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Dear Life

Dear Life

‘What a remarkable book this is; tender, funny, brave, heartfelt, radiant with love and life. It brought me often to laughter and – several times – to tears. It sings with joy and kindness’ Robert Macfarlane

From the Sunday Times bestselling author of Your Life in My Hands comes this vibrant, tender and deeply personal memoir that finds light and love in the darkest of places.

As a specialist in palliative medicine, Dr Rachel Clarke chooses to inhabit a place many people would find too tragic to contemplate. Every day she tries to bring care and comfort to those reaching the end of their lives and to help make dying more bearable.

Rachel’s training was put to the test in 2017 when her beloved GP father was diagnosed with terminal cancer. She learned that nothing – even the best palliative care – can sugar-coat the pain of losing someone you love.

And yet, she argues, in a hospice there is more of what matters in life – more love, more strength, more kindness, more joy, more tenderness, more grace, more compassion – than you could ever imagine. For if there is a difference between people who know they are dying and the rest of us, it is simply this: that the terminally ill know their time is running out, while we live as though we have all the time in the world.

Dear Life is a book about the vital importance of human connection, by the doctor we would all want by our sides at a time of crisis. It is a love letter – to a father, to a profession, to life itself.
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Genre: Medicine

On Sale: 30th January 2020

Price: £16.99

ISBN-13: 9781408712511


Dying is rarely easy, nor is writing about it - but Rachel Clarke does so perfectly, with neither sentimentality nor sensationalism, and instead with realism and kindness. This is a truly wonderful book. Read it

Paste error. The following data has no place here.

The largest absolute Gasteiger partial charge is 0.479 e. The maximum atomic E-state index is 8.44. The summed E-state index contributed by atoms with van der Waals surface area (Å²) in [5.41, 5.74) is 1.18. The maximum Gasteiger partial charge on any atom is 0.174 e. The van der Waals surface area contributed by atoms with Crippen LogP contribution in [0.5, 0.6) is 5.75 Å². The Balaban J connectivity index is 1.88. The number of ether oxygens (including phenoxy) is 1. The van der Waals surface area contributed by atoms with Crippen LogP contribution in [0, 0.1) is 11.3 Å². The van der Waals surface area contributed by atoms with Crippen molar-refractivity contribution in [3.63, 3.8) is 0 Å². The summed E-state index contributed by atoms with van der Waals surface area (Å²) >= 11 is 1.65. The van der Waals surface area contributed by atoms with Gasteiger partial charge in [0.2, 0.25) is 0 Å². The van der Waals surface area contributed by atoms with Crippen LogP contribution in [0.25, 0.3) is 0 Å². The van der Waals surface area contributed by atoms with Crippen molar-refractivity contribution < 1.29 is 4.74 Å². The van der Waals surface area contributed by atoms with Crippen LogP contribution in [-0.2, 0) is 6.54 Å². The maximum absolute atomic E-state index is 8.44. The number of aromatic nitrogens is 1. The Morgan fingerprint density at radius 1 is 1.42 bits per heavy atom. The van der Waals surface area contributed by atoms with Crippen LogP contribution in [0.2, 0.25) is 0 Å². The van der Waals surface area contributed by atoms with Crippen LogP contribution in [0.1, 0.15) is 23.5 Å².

Henry Marsh, author of Do No Harm
What a remarkable book this is; tender, funny, brave, heartfelt, radiant with love and life, and with the love of life. It brought me often to laughter and - several times - to tears
Robert Macfarlane
Dear Life names the tension between love and risk that gives life its sweetness. It takes readers to the edge of life in supportive, wise company
Kathryn Mannix
Moving, thought-provoking and so very important. I'm immeasurably grateful to have read it, and it will stay with me. In death, we learn about life
Nigella Lawson
A truly beautiful book about death and life and the price of love. Told by a doctor, with compassion and wisdom. I cried, but they were warm, comforting tears. It made me think about stuff I fear in a new and better way
Matt Haig
Rachel Clarke should be essential reading for all of us. A few years ago she wrote Your Life in My Hands, an account of her time as a junior doctor. Now she has written an even better book . . . It is in part a love letter both to her father, whose life and death she describes with great tenderness and unflinching directness, and her patients, but it is also a touching and profound meditation on what it means to be human . . . It is a remarkable book
John Crace, Guardian
This is a wonderful book. Rachel takes the worst life can throw at us and shows us the beauty in it, and the very best of human nature
Adam Kay, author of This is Going to Hurt
Clarke writes so movingly about what it means to face death, the grief that gets left behind and how hospices do such vital work in allowing people to die being looked after and surrounded by the people they love
Though a new medical memoir seems to come along every five minutes just now, this one is special. Clarke . . . has written a book, beautiful and blessedly un-mawkish, about her experiences. Among its pages are true horrors for those involved, but also a numinous beauty. Her words are brimful of love, grace and kindness
Alex Preston, Guardian
Rachel Clarke's heart-rending account beautifully mixes her memories of caring for the dying with those of her father's terminal cancer . . . she's the kind of doctor we would all want as we face our last days. And she's sure as hell a writer. There is a tender, lyrical beauty to the prose that adds to the emotional punch
Christina Patterson, Sunday Times
[A] moving book. Her intention is not to be maudlin or sensationalist. Rather, what she wants us to grasp is that we have nothing to fear about reaching the end of our lives
Kathryn Hughes, Mail on Sunday